A major new study suggests it’s possible to avoid developing dementia — 5 ways to reduce your risk

A new study published in the peer-reviewed health journal JAMA found that a healthy lifestyle could help you reduce your risk of dementia, even if you have a genetic risk of the disease. The study analyzed data on 196,383 adults of European descent of 60 years or older. From that sample, the researchers identified 1,769 cases of dementia during a follow-up period of eight years.

This is what they found: participants with high genetic risk and an unfavorable lifestyle were almost three times more likely to develop dementia compared to those with a low genetic risk and a favorable lifestyle. However, the risk of dementia was 32% lower in people with a high genetic risk if they had followed a healthy lifestyle, compared to people with an unhealthy lifestyle.

“This research delivers a really important message that undermines a fatalistic view of dementia,” said co-author David Llewellyn, an associate professor at the University of Exeter School of Medicine and a member of the Alan Turing Institute. “Some people believe that it is inevitable that they develop dementia because of their genetics.” However, this research says that maybe it is not like that.

This is what should be avoided: the study, published Monday by scientists from the University of Exeter and presented at the International Conference of the Alzheimer’s Association in Los Angeles, analyzed four main signs of a healthy lifestyle instead of unhealthy . Those who were more likely to develop dementia reported that they consumed an unhealthy diet high in sugar and salt, did not engage in regular physical activity and smoked cigarettes. (The researchers considered “moderate alcohol consumption,” as well as regular exercise, not smoking and a healthy diet, as part of a healthy lifestyle).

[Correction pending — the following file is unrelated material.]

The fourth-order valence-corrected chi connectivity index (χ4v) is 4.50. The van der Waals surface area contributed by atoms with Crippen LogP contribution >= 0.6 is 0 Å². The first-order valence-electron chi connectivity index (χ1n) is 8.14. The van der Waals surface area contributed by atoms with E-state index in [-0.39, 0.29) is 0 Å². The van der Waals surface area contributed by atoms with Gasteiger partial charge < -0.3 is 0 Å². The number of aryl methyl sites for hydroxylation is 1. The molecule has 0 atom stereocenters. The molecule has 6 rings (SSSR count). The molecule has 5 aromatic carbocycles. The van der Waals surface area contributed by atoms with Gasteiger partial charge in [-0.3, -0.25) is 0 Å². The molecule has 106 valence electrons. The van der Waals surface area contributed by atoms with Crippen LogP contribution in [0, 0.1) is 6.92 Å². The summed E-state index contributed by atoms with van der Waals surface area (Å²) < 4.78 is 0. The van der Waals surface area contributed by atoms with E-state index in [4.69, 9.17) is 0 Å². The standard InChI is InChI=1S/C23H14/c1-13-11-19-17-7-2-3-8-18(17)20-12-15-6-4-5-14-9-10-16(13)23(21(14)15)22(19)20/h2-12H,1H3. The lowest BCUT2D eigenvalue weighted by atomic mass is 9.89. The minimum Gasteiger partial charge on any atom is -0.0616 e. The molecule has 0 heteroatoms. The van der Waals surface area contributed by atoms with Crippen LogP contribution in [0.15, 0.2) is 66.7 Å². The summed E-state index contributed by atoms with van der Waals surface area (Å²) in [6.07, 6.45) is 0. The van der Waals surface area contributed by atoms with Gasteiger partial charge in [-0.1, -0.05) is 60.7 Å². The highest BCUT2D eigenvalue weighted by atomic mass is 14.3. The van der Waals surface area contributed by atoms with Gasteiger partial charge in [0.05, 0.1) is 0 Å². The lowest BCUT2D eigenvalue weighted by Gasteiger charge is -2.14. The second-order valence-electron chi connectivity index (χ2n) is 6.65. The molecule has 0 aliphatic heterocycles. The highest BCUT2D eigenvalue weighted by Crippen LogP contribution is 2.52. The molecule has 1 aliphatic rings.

A 2017 study found a fifth article worth avoiding: artificial sweeteners. “Taking at least one artificially sweetened daily drink was associated with almost three times the risk of developing a stroke or dementia compared to those who drank artificially sweetened beverages less than once a week,” according to the study, published in the journal American Heart Association “Career.”

Beware of the kit: the researchers also found a statistically significant association between dementia and exposure to anticholinergic drugs, especially antidepressants, antipsychotic medications, antiparkinson medications, antiepilepsy drugs and bladder antimuscarinics, which are used to treat urinary incontinence, according to another study carried out in JAMA Internal Medicine.

A separate research published last month analyzed data on 284,343 patients in England aged 55 and older. They found “a 50% greater likelihood of dementia” related to exposure to more than 1,095 daily doses of anticholinergics for 10 years, “equivalent to the three-year daily use of a single strong anticholinergic drug at the minimum recommended effective dose for the elderly . ”

“We found an increase in the risk associated with people diagnosed with dementia before age 80, which indicates that anticholinergic drugs should be prescribed with caution in middle-aged and older people,” the researchers wrote. Anticholinergic drugs block a neurotransmitter called acetylcholine in the nervous system.

A 2013 study from the New England Journal of Medicine found that the annual cost per person attributable to dementia per person in 2010 was $ 41,689 to $ 56,290, according to the calculation. Costs included nursing home care, out-of-pocket expenses, home care and Medicare. Another guest comment also published this week in JAMA Internal Medicine praised the rigor of the new findings, but warned that more evidence was needed.

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